- apply the knowledge attained to identify and reason about potential biases in own research.

Module 3:
- discuss legal principles and laws that apply to research on personal data,
- reason about legal systems that protect individual privacy with respect to how personal data are used and distributed to others,
- reason about ethical principles that apply, with specific focus on personal privacy, informed consent and the concept of benefit/harm,
- give adequate consideration of ethical aspects and legal principles when handling personal data in relation to own and others´ research projects.
Contents of the course The perspective is Nordic by default, as the course will focus on methodological, practical, ethical and legal aspects of utilising register data from different Nordic countries for research purposes.

Module 1: Central concepts, designs and methods in epidemiological and sociological life-course research. The module focuses on formulation of research questions, central concepts and general principles for study designs and methods commonly used when utilising register data. Designs and methods will be presented in the context of several case studies.

Module 2: Identification of data and analysis of bias in registers. The module focuses on major steps in identifying relevant data from different Nordic countries, and comparability and discrepancies between data sources when combining data. We will cover how to identify and prevent different sources of bias, and aspects that should be kept in mind to gain a deeper understanding of when and how bias can occur, as well as the magnitude and possible direction of bias. Issues related to data quality, such as different variable definitions, data collection methods, reporting procedures, completeness and coverage, and how these aspects can vary, for instance over time and between geographic regions, will be highlighted.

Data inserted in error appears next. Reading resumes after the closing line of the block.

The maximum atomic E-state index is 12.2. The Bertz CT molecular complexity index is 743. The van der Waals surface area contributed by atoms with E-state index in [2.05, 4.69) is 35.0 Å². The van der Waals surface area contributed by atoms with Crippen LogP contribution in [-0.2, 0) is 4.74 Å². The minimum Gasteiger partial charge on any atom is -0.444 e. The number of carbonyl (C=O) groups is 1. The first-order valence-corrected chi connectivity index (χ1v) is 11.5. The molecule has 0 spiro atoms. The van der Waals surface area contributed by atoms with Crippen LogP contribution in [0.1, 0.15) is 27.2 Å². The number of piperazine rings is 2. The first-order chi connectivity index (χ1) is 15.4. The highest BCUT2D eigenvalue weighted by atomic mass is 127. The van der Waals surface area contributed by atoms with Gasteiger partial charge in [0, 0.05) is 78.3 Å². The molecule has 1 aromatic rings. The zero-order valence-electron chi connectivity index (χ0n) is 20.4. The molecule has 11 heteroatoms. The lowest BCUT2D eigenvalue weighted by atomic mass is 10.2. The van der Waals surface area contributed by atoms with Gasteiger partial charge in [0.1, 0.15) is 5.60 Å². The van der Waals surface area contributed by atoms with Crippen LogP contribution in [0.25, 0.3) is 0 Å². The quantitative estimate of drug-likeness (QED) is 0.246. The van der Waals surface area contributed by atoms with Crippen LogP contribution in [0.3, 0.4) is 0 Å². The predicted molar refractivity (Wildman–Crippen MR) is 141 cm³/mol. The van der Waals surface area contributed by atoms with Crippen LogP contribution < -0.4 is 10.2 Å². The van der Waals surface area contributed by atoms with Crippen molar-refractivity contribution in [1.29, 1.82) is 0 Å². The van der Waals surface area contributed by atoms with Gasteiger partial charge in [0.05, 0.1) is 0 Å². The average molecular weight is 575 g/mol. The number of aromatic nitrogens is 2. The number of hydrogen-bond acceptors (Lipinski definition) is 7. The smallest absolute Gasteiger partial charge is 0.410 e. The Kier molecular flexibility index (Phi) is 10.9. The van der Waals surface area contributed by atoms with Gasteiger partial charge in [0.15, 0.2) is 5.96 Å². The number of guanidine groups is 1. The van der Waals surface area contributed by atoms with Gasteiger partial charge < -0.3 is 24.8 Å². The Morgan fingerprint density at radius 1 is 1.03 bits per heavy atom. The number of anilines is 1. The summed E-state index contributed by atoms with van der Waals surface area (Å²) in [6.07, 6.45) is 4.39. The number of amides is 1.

Module 3: Ethical and legal aspects of using personal information in register-based research. The research community is entrusted with their professional responsibility when utilising register data for research purposes. As register data is not primarily collected for research, it is critical to protect and guarantee individual privacy with respect to how personal data are used and distributed to others. This module will be integrated in the above modules and address legal aspects and laws that apply to register-based research, and ethical principles that should be emphasised in this context.